There are ride height rules.
Cover the costs of some wind tunnel time for every GT3 car IRL that is present in rF2 and you may get values accurate enough to stop them from messing with it
I'm not against messing with values etc.
What i do mind is changing the real data (which i assume is provided by manufacturers ) to balance out the racing.
That is the question i'm asking,is this change in aero value is according to data provided by real manufacturers or just artificial BoP.
BOP by it's nature is artificial. How else can a lumbering hulk like a Bentley compete vs a Ferrari or Mclaren? Unfortunately we live in an era when close competition is preferred vs exciting, exotic steps forward.
Manufacturers won't give you all data because you paid a license. Plus no matter how good a sim is it's not accurate enough, changing values to get approximated results is necessary.
Yes i understand that. But that is not my point.All i want to know is that some changes in above post are related to car physics but they are tagged together with BoP changes.
Does this mean that cars in RF2 are balanced by actually changing their physics ?
How can a BoP change downforce WITHOUT changing in ride height rules ?
How do you even add drag with BoP ?
see my point? changes made to car aero behaviour are physics related,BoP is different.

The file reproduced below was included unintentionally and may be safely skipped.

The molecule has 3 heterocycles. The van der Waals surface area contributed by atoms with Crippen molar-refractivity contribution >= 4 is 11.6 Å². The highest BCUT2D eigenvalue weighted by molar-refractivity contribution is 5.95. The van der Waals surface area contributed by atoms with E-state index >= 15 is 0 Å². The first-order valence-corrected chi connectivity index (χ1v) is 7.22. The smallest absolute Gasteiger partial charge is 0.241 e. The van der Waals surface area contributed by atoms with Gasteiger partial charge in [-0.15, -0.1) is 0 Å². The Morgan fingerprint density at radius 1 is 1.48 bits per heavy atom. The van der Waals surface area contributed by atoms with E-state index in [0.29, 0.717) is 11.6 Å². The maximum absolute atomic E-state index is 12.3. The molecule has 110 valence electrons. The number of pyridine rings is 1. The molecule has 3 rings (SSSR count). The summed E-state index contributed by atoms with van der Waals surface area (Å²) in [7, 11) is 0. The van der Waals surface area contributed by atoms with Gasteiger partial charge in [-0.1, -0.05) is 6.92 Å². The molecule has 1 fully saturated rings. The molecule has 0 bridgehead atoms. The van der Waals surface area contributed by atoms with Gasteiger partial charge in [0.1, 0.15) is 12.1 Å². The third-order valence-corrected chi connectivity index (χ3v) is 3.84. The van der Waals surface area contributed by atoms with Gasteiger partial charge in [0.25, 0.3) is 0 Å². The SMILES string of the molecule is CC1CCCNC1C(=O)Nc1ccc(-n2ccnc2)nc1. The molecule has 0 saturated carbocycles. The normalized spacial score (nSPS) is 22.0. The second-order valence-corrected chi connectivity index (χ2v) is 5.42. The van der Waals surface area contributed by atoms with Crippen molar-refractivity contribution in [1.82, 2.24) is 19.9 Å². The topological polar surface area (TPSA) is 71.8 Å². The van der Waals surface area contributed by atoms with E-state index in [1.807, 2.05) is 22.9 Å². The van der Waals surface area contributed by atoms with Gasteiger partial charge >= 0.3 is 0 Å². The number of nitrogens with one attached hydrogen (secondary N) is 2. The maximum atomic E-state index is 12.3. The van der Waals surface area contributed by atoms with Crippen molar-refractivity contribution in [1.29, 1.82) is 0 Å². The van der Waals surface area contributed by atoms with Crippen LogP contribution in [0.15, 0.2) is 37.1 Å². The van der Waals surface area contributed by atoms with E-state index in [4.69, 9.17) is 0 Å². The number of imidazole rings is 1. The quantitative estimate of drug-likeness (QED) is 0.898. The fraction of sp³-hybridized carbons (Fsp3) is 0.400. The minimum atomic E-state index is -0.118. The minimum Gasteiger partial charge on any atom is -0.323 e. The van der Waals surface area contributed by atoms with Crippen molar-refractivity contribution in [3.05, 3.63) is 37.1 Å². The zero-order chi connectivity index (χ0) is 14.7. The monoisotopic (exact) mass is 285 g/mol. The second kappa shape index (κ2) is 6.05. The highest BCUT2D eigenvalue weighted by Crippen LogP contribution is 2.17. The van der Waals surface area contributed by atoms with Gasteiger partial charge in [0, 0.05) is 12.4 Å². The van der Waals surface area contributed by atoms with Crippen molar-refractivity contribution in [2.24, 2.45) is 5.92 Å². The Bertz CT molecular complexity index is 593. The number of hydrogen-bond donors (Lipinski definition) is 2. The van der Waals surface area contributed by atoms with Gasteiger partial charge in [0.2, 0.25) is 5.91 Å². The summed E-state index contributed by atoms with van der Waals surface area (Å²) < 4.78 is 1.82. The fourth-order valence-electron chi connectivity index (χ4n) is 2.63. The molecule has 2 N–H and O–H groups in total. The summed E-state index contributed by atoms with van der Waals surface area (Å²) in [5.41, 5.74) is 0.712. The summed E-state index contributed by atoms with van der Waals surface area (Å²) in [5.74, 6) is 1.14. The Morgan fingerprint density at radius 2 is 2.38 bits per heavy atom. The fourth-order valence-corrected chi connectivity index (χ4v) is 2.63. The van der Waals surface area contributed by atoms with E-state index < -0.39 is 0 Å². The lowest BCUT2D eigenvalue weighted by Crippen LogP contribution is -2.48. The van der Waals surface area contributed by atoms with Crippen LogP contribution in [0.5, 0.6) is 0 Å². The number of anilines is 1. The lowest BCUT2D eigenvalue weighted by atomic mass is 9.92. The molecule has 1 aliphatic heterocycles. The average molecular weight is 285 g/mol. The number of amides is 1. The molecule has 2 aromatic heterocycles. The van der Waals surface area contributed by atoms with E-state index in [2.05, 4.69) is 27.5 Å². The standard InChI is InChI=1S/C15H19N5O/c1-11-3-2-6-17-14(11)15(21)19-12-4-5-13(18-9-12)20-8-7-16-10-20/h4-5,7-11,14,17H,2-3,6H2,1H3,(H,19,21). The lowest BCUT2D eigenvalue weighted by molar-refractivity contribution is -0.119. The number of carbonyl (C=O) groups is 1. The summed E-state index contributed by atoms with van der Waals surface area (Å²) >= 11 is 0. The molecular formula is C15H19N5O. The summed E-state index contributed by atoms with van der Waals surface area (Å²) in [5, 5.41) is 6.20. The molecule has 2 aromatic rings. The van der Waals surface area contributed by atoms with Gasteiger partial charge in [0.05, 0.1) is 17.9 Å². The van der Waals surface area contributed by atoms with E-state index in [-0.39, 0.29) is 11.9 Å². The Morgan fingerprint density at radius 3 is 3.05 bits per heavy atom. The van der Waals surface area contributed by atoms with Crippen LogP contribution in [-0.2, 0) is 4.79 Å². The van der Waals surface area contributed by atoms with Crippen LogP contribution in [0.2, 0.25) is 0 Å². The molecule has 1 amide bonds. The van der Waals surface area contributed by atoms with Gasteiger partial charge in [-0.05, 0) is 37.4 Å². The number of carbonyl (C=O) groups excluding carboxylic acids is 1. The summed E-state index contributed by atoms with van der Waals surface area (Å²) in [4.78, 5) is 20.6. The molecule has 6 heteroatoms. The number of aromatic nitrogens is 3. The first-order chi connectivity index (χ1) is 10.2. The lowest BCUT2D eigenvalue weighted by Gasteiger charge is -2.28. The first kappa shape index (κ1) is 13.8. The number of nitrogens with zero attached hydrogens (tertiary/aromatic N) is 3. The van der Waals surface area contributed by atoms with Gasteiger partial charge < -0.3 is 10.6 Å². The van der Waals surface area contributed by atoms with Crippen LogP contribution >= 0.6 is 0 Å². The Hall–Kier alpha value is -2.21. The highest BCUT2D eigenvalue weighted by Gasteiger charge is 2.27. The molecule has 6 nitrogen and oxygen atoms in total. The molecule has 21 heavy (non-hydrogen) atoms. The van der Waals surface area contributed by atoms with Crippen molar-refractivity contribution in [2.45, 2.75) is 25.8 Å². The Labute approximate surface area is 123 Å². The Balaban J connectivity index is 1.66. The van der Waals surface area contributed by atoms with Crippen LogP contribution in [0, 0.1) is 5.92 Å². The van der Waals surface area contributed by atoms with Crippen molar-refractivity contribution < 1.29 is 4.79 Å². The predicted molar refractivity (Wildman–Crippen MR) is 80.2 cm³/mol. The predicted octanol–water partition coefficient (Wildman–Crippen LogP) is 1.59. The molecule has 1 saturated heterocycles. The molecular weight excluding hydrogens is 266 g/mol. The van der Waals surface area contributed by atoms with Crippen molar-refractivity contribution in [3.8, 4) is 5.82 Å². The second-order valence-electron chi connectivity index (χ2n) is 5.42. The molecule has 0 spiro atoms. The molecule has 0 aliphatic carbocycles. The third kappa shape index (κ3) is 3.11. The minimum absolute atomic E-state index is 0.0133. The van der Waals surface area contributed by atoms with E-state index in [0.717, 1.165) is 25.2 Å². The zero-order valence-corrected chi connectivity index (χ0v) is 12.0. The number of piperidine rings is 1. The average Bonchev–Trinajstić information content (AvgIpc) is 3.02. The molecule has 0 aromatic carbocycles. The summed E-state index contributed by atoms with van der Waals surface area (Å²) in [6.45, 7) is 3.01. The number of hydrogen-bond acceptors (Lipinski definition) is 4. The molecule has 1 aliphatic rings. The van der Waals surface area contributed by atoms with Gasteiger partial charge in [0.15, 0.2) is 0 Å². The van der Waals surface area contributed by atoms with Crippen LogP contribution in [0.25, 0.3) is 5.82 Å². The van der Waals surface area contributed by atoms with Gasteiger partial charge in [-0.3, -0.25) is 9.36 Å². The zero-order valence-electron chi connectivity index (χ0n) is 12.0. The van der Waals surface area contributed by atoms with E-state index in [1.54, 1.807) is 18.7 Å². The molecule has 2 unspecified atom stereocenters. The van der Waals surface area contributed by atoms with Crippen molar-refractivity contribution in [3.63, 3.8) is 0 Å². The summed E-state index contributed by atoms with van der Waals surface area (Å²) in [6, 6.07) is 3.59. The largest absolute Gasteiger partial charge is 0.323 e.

But title only states BoP update.
Yes that i know, but please try to understand. All i want to know is this manipulation of data because it gives realistic car physics OR is it because of BoP ?
Is it like changing aero physics of cars so that they race closer to each other ?? This is what i'm concerned about.
To add to my concern, if you see in this post->>
All cars have minimum ride height of 50mm... now take a search on google on BoP on GT3 ,GTE(if possible) you will see that every car has different ride height set by rules WHY ? because
A.To limit the downforce,as some cars will generate more downforce at given ride height but other might not generate same downforce at same ride height.
B.For safety so that cars don't bottom out
Now take a look at ACC ride height setup menu, each car in background running ride height set by BoP.
On screen you get ride height measurements from wheel contact point even still all the GT cars have different minimum ride heights.
That's fine, I just dont get why the concern at this point. I mean... many other issues have showed the cars under S397 are weird and need to be remade, people should be used to it already
This has been brought up in Discord quite a few times (yes, contrary to what some people say the talk there is not only about pizza and wrestling 24/7)
I don't want to start any kind of hate.
I genuinely want to know how this is implemented, i'm in the minority i guess. For me simulator is only about vehicles simulation not racing.
I will honestly buy a simulator with only practice mode but extremely complex vehicles dynamics.